Michael Specter’s direct, elegant New Yorker-style prose renders the complexity of his assertions entertaining, easy to read and eminently digestible. Specter dissects many advocates’ widespread insistence on denying accepted scientific and medical facts when the truth might undermine their financial or emotional self-interest. His style makes the pages turn, except in the few places where he seems temporarily to run out of gas, and his book is full of revelations. Its episodic nature works in its favor, since you can read any chapter as a stand-alone article, with no loss of Specter’s big ideas or editorial purpose. Are you interested in the malfeasance of drug companies and how that affects your daily health? Do you buy organic foods? Do you pursue alternative medical care? Do you know how much impact genetic science may have on you? Or do you enjoy reading about the shockingly smug ignorance of others (who doesn’t enjoy that?) and how they insist on their own enlightenment? getAbstract highly recommends Specter’s astute overview of today’s bunk, and how not to subscribe to it.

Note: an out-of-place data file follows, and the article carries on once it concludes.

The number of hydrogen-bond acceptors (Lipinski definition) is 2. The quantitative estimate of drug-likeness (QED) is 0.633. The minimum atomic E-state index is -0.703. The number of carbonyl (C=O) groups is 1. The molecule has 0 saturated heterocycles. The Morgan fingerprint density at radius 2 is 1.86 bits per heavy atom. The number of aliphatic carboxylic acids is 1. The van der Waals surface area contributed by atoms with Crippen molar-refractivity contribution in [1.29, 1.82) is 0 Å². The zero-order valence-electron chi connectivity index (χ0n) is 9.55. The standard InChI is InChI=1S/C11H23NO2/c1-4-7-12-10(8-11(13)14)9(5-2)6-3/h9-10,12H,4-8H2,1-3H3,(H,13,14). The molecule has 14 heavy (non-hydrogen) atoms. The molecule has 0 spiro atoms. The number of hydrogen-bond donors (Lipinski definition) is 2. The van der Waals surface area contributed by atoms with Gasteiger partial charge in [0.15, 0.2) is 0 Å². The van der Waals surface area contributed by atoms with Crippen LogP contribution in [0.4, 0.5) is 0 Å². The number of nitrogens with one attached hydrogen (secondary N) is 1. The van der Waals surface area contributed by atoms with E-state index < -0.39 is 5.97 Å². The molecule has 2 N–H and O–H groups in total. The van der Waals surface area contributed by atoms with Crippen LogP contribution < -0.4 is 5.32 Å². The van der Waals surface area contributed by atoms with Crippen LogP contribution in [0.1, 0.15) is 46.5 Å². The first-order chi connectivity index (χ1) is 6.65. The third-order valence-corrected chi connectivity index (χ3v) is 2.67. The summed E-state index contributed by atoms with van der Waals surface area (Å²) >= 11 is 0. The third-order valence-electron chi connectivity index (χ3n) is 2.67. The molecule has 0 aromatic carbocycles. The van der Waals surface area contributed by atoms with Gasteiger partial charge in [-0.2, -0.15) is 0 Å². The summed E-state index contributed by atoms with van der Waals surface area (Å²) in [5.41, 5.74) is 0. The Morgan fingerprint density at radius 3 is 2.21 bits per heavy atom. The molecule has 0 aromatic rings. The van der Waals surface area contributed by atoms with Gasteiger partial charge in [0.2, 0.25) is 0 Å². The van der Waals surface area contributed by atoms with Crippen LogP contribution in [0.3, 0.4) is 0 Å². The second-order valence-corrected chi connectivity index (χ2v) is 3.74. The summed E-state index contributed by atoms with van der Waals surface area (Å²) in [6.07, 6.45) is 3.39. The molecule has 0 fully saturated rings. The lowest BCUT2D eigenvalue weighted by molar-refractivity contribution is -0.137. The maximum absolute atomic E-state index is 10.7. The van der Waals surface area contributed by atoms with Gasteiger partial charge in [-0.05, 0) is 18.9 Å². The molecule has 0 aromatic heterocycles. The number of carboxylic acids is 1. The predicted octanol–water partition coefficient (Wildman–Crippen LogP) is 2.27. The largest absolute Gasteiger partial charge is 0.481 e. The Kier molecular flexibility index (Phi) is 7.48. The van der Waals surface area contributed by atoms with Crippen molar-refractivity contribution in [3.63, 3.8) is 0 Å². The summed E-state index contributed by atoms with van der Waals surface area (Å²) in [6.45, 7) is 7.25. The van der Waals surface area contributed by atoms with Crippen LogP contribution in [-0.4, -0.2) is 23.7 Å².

In this summary, you will learn
- How denial of scientific and medical facts harms society;
- Why people and organizations conceal or ignore the truth about medicine, food, vitamins and other scientific areas;
- Why activists deny evidence that vaccines do not cause autism and what harm their campaign is doing;
- How genetically altered food fights mass hunger; and
- What your DNA profile can tell you, if you can handle the truth.
About the Author
Award-winning writer Michael Specter covers technology and science for The New Yorker, where he has been a staff writer since 1998.